You go, Girl … Scouts! That’s telling the male-dominated Legislature, although you have to tread lightly, what with being a nonprofit and all. In response to House Bill 145, Utah Girl Scouts contacted their senators to ask them to “speak up for girls.” If you’re wondering why, it’s because this House bill seeks to allow voluntary tax check-offs for donations to youth-development organizations with more than 180,000 members. Rep. Steve Eliason, R-Sandy, admits the bill is aimed at Boy Scouts. There are so many of them attached largely to LDS churches that they don’t need to lobby. But with only some 9,000 Girl Scouts in Utah, the bill wouldn’t begin to touch them. And, unlike the Boy Scouts, Girl Scouts have no policies about sexual orientation. Maybe that makes them too liberal for the Legislature.
Nevermind the nuclear threat, we can feel good that water from the Green River will continue to flow without running through a reactor. The Senate voted not to consider Senate Bill 199, a bill that could have made Utah ratepayers foot the $16 billion bill to construct the state’s first nuclear facility. Aaron Tilton, former legislator and head of the Blue Castle nuclear plant, said the bill would just put nuclear on the same footing as other renewable energy sources. Nuclear isn’t renewable, although it is a zero-carbon emitter. What it might emit in an accident is a huge question. Suffice it to say that the effort to equate nuclear with other renewables hit a brick wall. Rocky Mountain Power wouldn’t support the bill because nuclear power isn’t in its long-term plans. Until big questions are answered, it shouldn’t be in Utah’s, either.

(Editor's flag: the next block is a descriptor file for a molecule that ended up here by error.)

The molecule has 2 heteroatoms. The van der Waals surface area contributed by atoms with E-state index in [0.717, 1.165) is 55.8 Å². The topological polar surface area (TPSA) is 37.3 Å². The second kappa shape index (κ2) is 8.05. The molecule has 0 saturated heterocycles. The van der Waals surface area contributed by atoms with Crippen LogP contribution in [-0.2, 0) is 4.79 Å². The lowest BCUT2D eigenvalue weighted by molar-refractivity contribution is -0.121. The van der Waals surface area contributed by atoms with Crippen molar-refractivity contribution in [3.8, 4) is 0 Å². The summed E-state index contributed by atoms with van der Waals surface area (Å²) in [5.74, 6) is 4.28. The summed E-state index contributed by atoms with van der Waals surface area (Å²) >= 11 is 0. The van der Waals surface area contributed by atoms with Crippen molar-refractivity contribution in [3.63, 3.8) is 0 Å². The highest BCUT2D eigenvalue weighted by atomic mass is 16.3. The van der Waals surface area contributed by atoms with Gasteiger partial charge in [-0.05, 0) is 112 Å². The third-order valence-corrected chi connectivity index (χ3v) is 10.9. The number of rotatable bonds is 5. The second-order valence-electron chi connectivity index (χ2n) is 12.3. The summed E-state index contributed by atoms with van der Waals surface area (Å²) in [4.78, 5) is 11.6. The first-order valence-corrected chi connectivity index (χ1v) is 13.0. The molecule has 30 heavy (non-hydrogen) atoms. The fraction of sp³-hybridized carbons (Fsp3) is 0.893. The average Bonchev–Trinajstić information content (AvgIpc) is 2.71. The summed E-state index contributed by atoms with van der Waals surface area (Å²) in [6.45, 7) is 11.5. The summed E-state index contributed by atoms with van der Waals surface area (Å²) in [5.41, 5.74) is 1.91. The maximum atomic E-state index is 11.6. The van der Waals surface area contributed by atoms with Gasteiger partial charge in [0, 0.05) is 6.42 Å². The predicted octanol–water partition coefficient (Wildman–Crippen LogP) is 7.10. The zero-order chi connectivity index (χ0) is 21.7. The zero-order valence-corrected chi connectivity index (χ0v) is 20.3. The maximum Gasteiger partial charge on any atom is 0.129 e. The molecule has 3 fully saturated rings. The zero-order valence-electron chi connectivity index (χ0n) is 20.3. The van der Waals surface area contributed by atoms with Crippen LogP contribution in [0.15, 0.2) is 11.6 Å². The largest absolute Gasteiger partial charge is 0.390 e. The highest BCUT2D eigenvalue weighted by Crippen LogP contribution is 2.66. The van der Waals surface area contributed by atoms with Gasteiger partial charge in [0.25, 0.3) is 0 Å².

Why is it that the Legislature continues its jihad against citizen input by way of referenda? It’s already near impossible to garner enough signatures in all Utah counties to bring an issue to a vote, but now it looks like Senate Bill 66 wants to drive a stake through the heart of the law. Sen. Stuart Reid, R-Ogden, thinks a “handful of disgruntled people” can overturn a law—but in fact, it takes a lot more than a handful. Reid and others like to tell the people to vote out officials who make bad decisions, but that’s hard to tell when they make so many decisions—good and bad. It’s not as hard to tell a good law from a bad law. One of the worst requirements remains: that a petition be filed within five days of the law’s passage. In the Republic of Utah, fear of the people is paramount.